Industry 4.0 is an attractive vision for the future of the construction industry, but we need the right skills in the sector to leverage it
The fourth industrial revolution is upon us, as we start to benefit from access to better data and increased automation. New technology is ushering in a new age of productivity that will transform our industries.
This is an attractive vision of the future, particularly in construction where productivity gains have been hard to come by in the last twenty years. However, the reality is that all the new technology in the world isn’t going to help us if the people in the sector aren’t equipped with the skills to leverage it.
We are already suffering a skills shortage, and we’re acutely aware that as technology moves forwards in leaps and bounds the UK’s construction skills profile is lagging behind. What use is the latest drone surveying equipment or off-site manufacturing modules if we can’t employ enough people with the right skills to operate or install them?
Look deeper, however, and we see a golden opportunity here: a real chance to take hold of this new technology and leverage it for the collective good of the industry.
Our latest report, ‘Moving to Industry 4.0’, shows that by 2040, over 600,000 existing construction jobs could be automated, freeing up a huge portion of our workforce that could be reskilled or retrained to meet emerging technological needs. This won’t be easy.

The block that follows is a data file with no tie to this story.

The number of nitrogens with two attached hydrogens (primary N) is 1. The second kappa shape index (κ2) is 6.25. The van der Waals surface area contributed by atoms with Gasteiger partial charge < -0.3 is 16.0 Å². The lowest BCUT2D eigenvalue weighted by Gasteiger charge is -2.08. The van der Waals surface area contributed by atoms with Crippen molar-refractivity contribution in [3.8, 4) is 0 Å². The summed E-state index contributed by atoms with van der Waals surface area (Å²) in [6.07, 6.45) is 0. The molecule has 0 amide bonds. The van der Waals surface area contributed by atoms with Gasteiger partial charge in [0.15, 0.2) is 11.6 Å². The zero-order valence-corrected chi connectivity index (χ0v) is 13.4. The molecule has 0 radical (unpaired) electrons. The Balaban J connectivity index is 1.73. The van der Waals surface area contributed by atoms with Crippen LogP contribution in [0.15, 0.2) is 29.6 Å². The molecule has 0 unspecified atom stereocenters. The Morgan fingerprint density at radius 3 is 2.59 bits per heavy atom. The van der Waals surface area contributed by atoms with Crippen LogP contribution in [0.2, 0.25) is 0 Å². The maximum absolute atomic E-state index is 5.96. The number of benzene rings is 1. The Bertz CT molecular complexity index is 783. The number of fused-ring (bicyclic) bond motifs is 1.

Such a huge skills transformation exercise would have to dwarf anything we’ve done before in construction – and it would need collaboration between contractors, clients, the supply chain and government in order to make a real impact.
It’s not just retraining of existing staff. It also means convincing digital-native millennials and the generation after them that construction is the world for them, and to do that we’ll need to change our image.
That means more effectively advertising the benefits of a life in building; the range of career options, the chance for quick progression and the satisfaction of building structures that make a tangible difference to the world.
It also means beginning to project a culture of enthusiasm, collaboration and adventure; it means trying to make construction ‘cool’. To achieve all that, we have laid out an ambitious plan to do just that in our report.
Firstly, we must ensure that our training programmes – and our engagement with schools – are built around the latest technology advancements in virtual reality, 3D printing and automation. By placing these technologies at the heart of what we do we not only make sure our workforce is better equipped to handle them; we also begin to tell a new story to those who are yet to join the sector.
Secondly, we must improve our data on what skills we’ll need in the future. By improving our labour market intelligence across all sectors of the economy we can ensure that workers looking to retrain can make better decisions about what skills they’ll need.
Finally, we must revolutionise the post-16 training options our industry relies on. Current reforms do not go far enough – both traditional apprenticeships and the new trailblazer programmes need to incorporate the future need for a multi-skilled, adaptive workforce.
If we can do all of that, we’ll begin to move the dial – but those suggestions are only a start. The construction sector is going to look very different in a decade or two – and so is its workforce. Are we going to be ready for it? Or will we fall behind?